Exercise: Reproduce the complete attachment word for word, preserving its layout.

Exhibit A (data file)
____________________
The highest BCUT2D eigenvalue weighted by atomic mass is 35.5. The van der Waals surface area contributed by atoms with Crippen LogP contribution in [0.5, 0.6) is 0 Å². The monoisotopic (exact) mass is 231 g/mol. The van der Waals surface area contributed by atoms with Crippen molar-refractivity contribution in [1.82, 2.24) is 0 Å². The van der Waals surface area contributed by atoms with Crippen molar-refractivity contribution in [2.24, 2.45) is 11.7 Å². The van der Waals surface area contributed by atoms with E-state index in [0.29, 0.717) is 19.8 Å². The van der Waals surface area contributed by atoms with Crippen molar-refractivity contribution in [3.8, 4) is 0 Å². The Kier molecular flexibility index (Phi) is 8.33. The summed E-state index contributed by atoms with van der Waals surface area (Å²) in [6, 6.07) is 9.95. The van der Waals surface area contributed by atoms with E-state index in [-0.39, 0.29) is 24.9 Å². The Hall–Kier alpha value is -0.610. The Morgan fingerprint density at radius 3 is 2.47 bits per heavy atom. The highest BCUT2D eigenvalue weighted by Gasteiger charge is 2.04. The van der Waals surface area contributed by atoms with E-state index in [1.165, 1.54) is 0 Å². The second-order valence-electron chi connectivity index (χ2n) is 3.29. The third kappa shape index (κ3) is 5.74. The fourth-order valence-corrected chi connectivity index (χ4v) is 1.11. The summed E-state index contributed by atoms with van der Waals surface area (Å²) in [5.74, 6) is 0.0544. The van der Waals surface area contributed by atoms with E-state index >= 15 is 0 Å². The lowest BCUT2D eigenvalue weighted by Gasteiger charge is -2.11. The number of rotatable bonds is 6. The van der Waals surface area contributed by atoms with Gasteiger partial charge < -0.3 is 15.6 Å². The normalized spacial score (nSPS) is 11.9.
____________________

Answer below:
The highest BCUT2D eigenvalue weighted by atomic mass is 35.5. The van der Waals surface area contributed by atoms with Crippen LogP contribution in [0.5, 0.6) is 0 Å². The monoisotopic (exact) mass is 231 g/mol. The van der Waals surface area contributed by atoms with Crippen molar-refractivity contribution in [1.82, 2.24) is 0 Å². The van der Waals surface area contributed by atoms with Crippen molar-refractivity contribution in [2.24, 2.45) is 11.7 Å². The van der Waals surface area contributed by atoms with E-state index in [0.29, 0.717) is 19.8 Å². The van der Waals surface area contributed by atoms with Crippen molar-refractivity contribution in [3.8, 4) is 0 Å². The Kier molecular flexibility index (Phi) is 8.33. The summed E-state index contributed by atoms with van der Waals surface area (Å²) in [6, 6.07) is 9.95. The van der Waals surface area contributed by atoms with E-state index in [-0.39, 0.29) is 24.9 Å². The Hall–Kier alpha value is -0.610. The Morgan fingerprint density at radius 3 is 2.47 bits per heavy atom. The highest BCUT2D eigenvalue weighted by Gasteiger charge is 2.04. The van der Waals surface area contributed by atoms with E-state index in [1.165, 1.54) is 0 Å². The second-order valence-electron chi connectivity index (χ2n) is 3.29. The third kappa shape index (κ3) is 5.74. The fourth-order valence-corrected chi connectivity index (χ4v) is 1.11. The summed E-state index contributed by atoms with van der Waals surface area (Å²) in [5.74, 6) is 0.0544. The van der Waals surface area contributed by atoms with E-state index >= 15 is 0 Å². The lowest BCUT2D eigenvalue weighted by Gasteiger charge is -2.11. The number of rotatable bonds is 6. The van der Waals surface area contributed by atoms with Gasteiger partial charge < -0.3 is 15.6 Å². The normalized spacial score (nSPS) is 11.9.